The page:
McConnell delays action on healthcare

Senate Majority Leader Mitch McConnellAddison (Mitch) Mitchell McConnellOvernight Defense: Trump tries to quell Russia furor | GOP looks to reassure NATO | Mattis open to meeting Russian counterpart Senate weighs new Russia response amid Trump backlash House passes bipartisan bill to boost business investment MORE (R-Ky.) announced Saturday night that Senate consideration of legislation repealing and replacing ObamaCare will be delayed while Sen. John McCainJohn Sidney McCainPence, Pompeo urged Trump to clarify Russia remarks: report GOP lawmaker renews call for Trump to release tax returns after Putin summit House conservatives criticize media, not Trump, for Putin furor MORE (R-Ariz.) recovers from surgery.

McCain had announced earlier on Saturday that he would not be in the Senate next week, depriving Republicans of a key vote.

Without McCain, Senate Republicans likely would not have had the 50 votes necessary to advance the legislation.

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"Elaine and I, along with the entire Senate family, wish John the very best and wish him a speedy recovery," McConnell said in a statement that referred to his wife, Transportation Secretary Elaine Chao.

"While John is recovering, the Senate will continue our work on legislative items and nominations and will defer consideration of the Better Care Act."

McCain underwent a procedure to remove a blood clot from his eye on Friday, according to statements from his office and the Mayo Clinic. He is recovering at home in Arizona.

Sens. Rand Paul (R-Ky.) and Susan Collins (R-Maine) have already said they would oppose a procedural vote to advance to the new Senate GOP healthcare legislation, which was unveiled this past week. With all Democrats voting no, that would leave Republicans with just 49 votes, given McCain's absence.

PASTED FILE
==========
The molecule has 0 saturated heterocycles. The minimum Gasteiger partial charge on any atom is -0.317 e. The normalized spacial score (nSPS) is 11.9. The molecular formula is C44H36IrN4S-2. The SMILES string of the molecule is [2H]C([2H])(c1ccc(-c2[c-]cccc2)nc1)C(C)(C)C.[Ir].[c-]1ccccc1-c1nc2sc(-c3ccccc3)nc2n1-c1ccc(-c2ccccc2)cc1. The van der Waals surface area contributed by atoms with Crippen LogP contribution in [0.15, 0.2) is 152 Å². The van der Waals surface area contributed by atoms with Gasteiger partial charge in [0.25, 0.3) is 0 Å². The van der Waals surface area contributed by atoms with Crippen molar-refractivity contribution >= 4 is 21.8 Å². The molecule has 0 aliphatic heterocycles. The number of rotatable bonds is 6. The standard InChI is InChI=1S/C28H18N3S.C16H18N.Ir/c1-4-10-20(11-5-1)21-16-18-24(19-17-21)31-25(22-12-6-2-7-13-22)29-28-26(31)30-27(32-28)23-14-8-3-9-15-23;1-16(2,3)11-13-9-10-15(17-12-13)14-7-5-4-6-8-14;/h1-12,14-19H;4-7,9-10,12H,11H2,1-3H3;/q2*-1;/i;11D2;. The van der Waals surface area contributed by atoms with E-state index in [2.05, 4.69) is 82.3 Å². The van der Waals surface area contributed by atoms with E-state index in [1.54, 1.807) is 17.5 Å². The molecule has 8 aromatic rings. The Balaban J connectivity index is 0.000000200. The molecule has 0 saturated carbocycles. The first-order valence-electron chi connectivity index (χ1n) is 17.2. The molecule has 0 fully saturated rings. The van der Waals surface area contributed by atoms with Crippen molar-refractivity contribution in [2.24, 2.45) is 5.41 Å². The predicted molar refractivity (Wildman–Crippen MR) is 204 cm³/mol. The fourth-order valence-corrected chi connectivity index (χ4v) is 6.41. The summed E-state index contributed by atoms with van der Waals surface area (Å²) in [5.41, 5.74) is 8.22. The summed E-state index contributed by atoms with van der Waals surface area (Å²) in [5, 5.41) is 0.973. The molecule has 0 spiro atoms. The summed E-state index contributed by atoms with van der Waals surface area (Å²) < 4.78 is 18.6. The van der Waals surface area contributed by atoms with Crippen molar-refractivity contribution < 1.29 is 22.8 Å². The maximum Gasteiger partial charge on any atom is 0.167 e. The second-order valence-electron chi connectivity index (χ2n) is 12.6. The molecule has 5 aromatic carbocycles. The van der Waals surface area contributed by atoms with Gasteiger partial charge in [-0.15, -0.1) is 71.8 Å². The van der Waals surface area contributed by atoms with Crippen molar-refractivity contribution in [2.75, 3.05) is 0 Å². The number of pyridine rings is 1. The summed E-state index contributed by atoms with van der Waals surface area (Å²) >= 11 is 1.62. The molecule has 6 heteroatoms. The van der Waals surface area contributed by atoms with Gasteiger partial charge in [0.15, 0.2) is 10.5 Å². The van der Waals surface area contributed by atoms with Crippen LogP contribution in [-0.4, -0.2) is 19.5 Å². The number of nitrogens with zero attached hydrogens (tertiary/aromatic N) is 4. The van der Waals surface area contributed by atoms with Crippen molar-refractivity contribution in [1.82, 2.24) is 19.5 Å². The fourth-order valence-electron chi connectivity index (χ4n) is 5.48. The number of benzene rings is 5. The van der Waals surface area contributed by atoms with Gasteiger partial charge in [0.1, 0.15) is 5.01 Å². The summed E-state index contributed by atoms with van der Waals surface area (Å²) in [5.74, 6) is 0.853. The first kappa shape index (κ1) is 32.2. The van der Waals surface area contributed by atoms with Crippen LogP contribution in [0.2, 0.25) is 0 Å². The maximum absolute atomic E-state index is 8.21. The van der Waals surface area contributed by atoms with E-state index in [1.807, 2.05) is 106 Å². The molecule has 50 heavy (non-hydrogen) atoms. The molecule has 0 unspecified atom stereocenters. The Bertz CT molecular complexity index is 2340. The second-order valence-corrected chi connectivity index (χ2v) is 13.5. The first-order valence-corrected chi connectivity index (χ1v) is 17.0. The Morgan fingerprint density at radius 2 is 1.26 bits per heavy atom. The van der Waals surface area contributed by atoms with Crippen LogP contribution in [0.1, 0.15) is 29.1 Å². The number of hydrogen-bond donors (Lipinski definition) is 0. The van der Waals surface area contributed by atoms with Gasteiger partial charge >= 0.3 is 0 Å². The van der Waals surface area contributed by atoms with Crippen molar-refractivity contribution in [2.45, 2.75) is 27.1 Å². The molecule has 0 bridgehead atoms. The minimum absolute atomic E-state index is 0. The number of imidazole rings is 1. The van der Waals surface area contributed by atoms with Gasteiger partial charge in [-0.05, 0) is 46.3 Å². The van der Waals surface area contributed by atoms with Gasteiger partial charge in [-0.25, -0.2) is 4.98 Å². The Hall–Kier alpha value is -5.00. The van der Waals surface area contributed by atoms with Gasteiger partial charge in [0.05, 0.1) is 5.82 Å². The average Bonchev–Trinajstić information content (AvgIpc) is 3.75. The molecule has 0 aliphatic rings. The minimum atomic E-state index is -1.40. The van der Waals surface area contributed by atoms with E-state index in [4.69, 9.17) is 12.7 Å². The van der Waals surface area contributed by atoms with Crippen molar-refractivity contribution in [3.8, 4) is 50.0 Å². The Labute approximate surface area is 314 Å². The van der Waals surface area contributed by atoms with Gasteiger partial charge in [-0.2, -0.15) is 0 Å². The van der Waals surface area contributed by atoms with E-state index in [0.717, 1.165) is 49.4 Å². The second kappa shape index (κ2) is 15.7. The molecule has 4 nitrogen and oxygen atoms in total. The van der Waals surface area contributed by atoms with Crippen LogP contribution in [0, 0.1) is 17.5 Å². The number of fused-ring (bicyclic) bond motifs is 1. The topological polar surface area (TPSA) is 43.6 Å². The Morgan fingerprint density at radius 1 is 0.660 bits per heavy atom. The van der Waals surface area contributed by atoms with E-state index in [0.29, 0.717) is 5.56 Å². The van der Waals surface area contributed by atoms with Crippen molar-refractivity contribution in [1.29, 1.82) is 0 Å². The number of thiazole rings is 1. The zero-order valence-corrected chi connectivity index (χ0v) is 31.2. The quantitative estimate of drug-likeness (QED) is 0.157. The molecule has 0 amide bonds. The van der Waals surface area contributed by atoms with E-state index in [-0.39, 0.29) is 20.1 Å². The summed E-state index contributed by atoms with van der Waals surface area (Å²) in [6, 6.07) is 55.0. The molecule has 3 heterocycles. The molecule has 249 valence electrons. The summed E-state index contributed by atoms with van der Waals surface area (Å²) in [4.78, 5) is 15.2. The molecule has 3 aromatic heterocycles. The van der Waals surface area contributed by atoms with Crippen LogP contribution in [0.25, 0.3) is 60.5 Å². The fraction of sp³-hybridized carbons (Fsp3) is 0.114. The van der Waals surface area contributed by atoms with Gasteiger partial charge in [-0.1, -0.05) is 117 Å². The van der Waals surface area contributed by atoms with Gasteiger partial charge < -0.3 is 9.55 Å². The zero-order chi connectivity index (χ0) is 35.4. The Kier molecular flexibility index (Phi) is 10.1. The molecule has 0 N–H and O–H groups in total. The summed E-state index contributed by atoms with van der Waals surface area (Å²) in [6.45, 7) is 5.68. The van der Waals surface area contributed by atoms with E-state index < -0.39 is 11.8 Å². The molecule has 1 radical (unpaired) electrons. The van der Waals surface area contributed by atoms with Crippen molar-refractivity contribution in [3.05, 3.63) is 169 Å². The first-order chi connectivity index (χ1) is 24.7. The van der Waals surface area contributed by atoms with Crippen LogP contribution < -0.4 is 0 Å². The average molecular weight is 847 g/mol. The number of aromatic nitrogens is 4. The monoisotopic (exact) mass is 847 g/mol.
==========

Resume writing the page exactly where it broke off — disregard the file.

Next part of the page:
The further delay in the schedule is a problem for McConnell, as opponents of the legislation could use the extra time to pressure wavering GOP centrists to vote against it.

The healthcare bill was already on rocky ground even with McCain, as many speculated whether McConnell could pull together 50 votes.

This is the second time McConnell has had to put off Senate consideration of ObamaCare repeal.

Work was also postponed in late June after it became clear McConnell lacked the support to carry the bill through the Senate.

That prompted a rewriting of the legislation, which won over Sen. Ted CruzRafael (Ted) Edward CruzO'Rourke calls for Trump's impeachment over Putin summit Wisconsin GOP Senate candidate rips his own parents for donations to Dems The Memo: Trump leaves chaos in his wake in UK MORE (R-Texas), a key conservative.

A number of centrist Republicans, however, remain on the fence as McConnell awaits a Congressional Budget Office analysis and score of the new legislation, which is expected on Monday.

McCain, 80, underwent surgery at the Mayo Clinic Hospital in Phoenix following an annual physical. 

“Senator McCain received excellent treatment at Mayo Clinic Hospital in Phoenix, and appreciates the tremendous professionalism and care by its doctors and staff," a statement from his office said. 

Updated 10:54 p.m. E.T.